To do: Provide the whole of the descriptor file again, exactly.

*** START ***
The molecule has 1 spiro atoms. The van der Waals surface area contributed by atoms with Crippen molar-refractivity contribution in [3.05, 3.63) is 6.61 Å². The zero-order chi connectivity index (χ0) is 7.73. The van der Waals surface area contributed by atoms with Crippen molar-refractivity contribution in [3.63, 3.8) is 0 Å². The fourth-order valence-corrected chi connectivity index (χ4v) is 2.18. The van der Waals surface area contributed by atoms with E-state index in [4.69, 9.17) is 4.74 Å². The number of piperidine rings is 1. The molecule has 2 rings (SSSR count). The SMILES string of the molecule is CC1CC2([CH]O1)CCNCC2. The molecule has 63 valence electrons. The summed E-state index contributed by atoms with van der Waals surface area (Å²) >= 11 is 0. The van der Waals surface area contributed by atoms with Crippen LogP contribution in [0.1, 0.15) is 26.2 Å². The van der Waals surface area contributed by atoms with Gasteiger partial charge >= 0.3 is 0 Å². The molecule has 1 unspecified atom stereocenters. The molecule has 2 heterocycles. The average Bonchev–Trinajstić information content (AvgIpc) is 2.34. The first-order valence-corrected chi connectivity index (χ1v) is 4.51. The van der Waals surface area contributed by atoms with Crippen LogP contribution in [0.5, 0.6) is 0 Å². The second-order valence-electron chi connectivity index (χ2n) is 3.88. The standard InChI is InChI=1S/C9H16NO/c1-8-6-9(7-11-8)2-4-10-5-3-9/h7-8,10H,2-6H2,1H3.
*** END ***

The molecule has 1 spiro atoms. The van der Waals surface area contributed by atoms with Crippen molar-refractivity contribution in [3.05, 3.63) is 6.61 Å². The zero-order chi connectivity index (χ0) is 7.73. The van der Waals surface area contributed by atoms with Crippen molar-refractivity contribution in [3.63, 3.8) is 0 Å². The fourth-order valence-corrected chi connectivity index (χ4v) is 2.18. The van der Waals surface area contributed by atoms with E-state index in [4.69, 9.17) is 4.74 Å². The number of piperidine rings is 1. The molecule has 2 rings (SSSR count). The SMILES string of the molecule is CC1CC2([CH]O1)CCNCC2. The molecule has 63 valence electrons. The summed E-state index contributed by atoms with van der Waals surface area (Å²) >= 11 is 0. The van der Waals surface area contributed by atoms with Crippen LogP contribution in [0.1, 0.15) is 26.2 Å². The van der Waals surface area contributed by atoms with Gasteiger partial charge >= 0.3 is 0 Å². The molecule has 1 unspecified atom stereocenters. The molecule has 2 heterocycles. The average Bonchev–Trinajstić information content (AvgIpc) is 2.34. The first-order valence-corrected chi connectivity index (χ1v) is 4.51. The van der Waals surface area contributed by atoms with Crippen LogP contribution in [0.5, 0.6) is 0 Å². The second-order valence-electron chi connectivity index (χ2n) is 3.88. The standard InChI is InChI=1S/C9H16NO/c1-8-6-9(7-11-8)2-4-10-5-3-9/h7-8,10H,2-6H2,1H3.